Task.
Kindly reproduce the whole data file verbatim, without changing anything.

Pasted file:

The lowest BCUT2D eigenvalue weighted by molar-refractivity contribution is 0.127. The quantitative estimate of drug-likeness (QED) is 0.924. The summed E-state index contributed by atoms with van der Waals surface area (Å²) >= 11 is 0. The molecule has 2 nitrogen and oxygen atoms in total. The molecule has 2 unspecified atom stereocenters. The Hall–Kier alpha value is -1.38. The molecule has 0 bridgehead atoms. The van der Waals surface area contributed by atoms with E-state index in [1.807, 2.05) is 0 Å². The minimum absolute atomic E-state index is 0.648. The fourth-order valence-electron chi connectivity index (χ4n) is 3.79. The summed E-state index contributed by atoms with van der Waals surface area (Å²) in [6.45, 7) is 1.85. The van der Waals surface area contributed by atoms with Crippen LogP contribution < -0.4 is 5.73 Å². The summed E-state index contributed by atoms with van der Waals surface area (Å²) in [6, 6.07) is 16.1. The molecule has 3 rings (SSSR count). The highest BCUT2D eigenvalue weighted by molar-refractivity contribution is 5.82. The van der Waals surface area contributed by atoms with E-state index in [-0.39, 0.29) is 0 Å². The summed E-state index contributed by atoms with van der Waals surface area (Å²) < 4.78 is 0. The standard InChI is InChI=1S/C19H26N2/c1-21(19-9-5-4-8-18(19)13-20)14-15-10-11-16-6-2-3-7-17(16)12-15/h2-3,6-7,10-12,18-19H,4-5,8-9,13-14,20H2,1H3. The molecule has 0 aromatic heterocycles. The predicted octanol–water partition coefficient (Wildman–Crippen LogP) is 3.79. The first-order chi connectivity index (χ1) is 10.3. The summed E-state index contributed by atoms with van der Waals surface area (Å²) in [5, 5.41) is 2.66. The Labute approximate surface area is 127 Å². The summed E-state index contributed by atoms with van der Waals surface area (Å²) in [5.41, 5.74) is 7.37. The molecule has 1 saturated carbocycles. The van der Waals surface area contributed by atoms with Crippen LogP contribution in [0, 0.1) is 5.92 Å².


The lowest BCUT2D eigenvalue weighted by molar-refractivity contribution is 0.127. The quantitative estimate of drug-likeness (QED) is 0.924. The summed E-state index contributed by atoms with van der Waals surface area (Å²) >= 11 is 0. The molecule has 2 nitrogen and oxygen atoms in total. The molecule has 2 unspecified atom stereocenters. The Hall–Kier alpha value is -1.38. The molecule has 0 bridgehead atoms. The van der Waals surface area contributed by atoms with E-state index in [1.807, 2.05) is 0 Å². The minimum absolute atomic E-state index is 0.648. The fourth-order valence-electron chi connectivity index (χ4n) is 3.79. The summed E-state index contributed by atoms with van der Waals surface area (Å²) in [6.45, 7) is 1.85. The van der Waals surface area contributed by atoms with Crippen LogP contribution < -0.4 is 5.73 Å². The summed E-state index contributed by atoms with van der Waals surface area (Å²) in [6, 6.07) is 16.1. The molecule has 3 rings (SSSR count). The highest BCUT2D eigenvalue weighted by molar-refractivity contribution is 5.82. The van der Waals surface area contributed by atoms with E-state index in [-0.39, 0.29) is 0 Å². The summed E-state index contributed by atoms with van der Waals surface area (Å²) < 4.78 is 0. The standard InChI is InChI=1S/C19H26N2/c1-21(19-9-5-4-8-18(19)13-20)14-15-10-11-16-6-2-3-7-17(16)12-15/h2-3,6-7,10-12,18-19H,4-5,8-9,13-14,20H2,1H3. The molecule has 0 aromatic heterocycles. The predicted octanol–water partition coefficient (Wildman–Crippen LogP) is 3.79. The first-order chi connectivity index (χ1) is 10.3. The summed E-state index contributed by atoms with van der Waals surface area (Å²) in [5, 5.41) is 2.66. The Labute approximate surface area is 127 Å². The summed E-state index contributed by atoms with van der Waals surface area (Å²) in [5.41, 5.74) is 7.37. The molecule has 1 saturated carbocycles. The van der Waals surface area contributed by atoms with Crippen LogP contribution in [0, 0.1) is 5.92 Å².